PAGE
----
Strike a Chord –

Paily Prompt 6 dec 15Do you play an instrument?
Is there a musical instrument whose sound you find particularly pleasing?
Tell us a story about your experience or relationship with an instrument of your choice.
_________________________________

I have tried…I did try…I’m still trying!

Mum began teaching my elder sister and me to play piano. She herself could put dad into a swoon almost if she played her pieces–he would sidle into the door frame and lean there, soppy smile, listening to every note and watching her fingers as they moved delicately along the keyboard.

My sister learned to play well, and there came the time for her to learn from a ‘professional’ teacher, who in turn suggested to mum that she had taught sis everything she could, and that sis should start lessons with one of the local convent nuns.

Me? Well, I admit it now–the only piece I ‘mastered’ I can still remember: Princess Waltz. Came the day when a teacher (I was then aged twelve) brought out his violin and taught us how it was constructed, and demonstrated chords and pizzicato playing. As it coincided with the issue of Orange Blossom Special played by the (NZ) Hamilton County Bluegrass Band, I was “inspired”. Without much argument or even discussion, within a week of me asking mum could I learn the violin, I was off to the convent.

(YouTube video of the band and the song at this link:

NB They’re “older & wiser” now)

I had to practise at the convent after cycling from school (‘though the following two years I was attending the convent school) as whenever I started practice at home, my baby brother would cry. First I was ousted from the lounge to my bedroom, then from my bedroom to the cabin in the back yard, then from the cabin to the convent’s music practice “cubby-holes”. So called as they had room enough -just- for a piano, a music stand and a chair. The window was a small one, patterned glass through which no one could see the sky’s clouds, and all the walls (and the back of the door was covered with Pinex for sound-proofing.

Violin ceased when I got bored by the set classical and childish pieces. (It didn’t help that I played by ear.) I would encourage other budding musicians on joining me in a “hootenanny” of sorts, playing the latest from the bluegrass band. I was ousted from violin practice rooms – and lessons – for being a bad influence on the other girls. I was thirteen in 1964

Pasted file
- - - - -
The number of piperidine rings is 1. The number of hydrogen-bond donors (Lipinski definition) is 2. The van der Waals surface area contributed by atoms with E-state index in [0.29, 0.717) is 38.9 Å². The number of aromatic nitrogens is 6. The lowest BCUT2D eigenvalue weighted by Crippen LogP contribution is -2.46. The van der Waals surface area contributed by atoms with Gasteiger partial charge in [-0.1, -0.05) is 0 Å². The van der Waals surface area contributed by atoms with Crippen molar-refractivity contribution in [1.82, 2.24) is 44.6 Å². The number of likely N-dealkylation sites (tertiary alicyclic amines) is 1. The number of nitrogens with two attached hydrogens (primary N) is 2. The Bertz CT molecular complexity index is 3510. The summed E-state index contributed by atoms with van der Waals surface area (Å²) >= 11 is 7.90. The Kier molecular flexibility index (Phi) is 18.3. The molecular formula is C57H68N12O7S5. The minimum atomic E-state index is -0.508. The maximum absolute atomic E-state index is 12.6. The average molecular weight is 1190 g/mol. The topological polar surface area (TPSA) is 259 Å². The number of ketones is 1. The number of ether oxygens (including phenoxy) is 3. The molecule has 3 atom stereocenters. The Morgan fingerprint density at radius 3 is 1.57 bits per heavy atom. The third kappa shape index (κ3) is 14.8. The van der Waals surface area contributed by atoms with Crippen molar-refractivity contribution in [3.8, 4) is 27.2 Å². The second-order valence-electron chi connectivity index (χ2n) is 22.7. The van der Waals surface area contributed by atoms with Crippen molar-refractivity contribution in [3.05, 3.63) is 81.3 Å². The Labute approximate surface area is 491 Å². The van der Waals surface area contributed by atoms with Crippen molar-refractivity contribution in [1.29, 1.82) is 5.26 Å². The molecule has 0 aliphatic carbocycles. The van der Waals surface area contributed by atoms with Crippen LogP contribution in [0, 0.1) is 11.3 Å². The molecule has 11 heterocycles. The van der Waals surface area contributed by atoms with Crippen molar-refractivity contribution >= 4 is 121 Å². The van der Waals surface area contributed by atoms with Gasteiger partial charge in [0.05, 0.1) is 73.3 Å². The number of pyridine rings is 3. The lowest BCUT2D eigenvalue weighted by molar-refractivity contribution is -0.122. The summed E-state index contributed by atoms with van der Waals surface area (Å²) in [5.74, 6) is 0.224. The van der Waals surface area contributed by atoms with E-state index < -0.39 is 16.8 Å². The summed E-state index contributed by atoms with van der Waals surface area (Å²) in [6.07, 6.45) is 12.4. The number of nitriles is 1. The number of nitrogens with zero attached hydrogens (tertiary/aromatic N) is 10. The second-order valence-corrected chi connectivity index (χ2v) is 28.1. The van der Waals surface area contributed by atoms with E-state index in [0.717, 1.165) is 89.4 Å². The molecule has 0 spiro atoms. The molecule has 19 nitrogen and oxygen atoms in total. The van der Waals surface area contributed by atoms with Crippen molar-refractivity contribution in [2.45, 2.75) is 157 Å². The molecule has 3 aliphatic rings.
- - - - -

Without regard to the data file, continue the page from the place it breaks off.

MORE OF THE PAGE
{{{{ TIMEWARP }}}}

In 1996  I bought a cheap-as electronic keyboard. I could remember Princess Waltz! And managed to pick my way through a few other pieces, forgotten now. My second son, used the keyboard to teach himself to play a nursery rhyme, and thus was able to achieve a creditable pass in Music-required to perform with four instruments in pubic. He’d learned to play percussion and guitar, the school choir (compulsory for all who wanted to join the music department) gave him his third instrument -his voice- and on concert night we were astounded when he got away with playing a nursery rhyme on the piano!

Needing some dosh (= cash) the keyboards was eventually ousted.

{{{{ TIMEWARP }}}}

In c. 2013, after in the interim researching my dad’s genealogy, I decided I could play the Bodhran, and wanted to learn the Tin Whistle. Fan of The Pogues and the Dubliners, me.

So whenever there’s no one home to complain about the noise, I practice one or the other. And I Still can’t read music, but am beginning to find the tin whistle fingering and the patterns on the sheet music. I can belt the rhythms on the Bodhran, but not yet capable of leading a session in the local Irish pub on St Patrick’s night.

So, that’s me and music lessons…still trying, really. I mean, Really trying.

 

(prompt at https://dailypost.wordpress.com/prompts/strike-a-chord/ )

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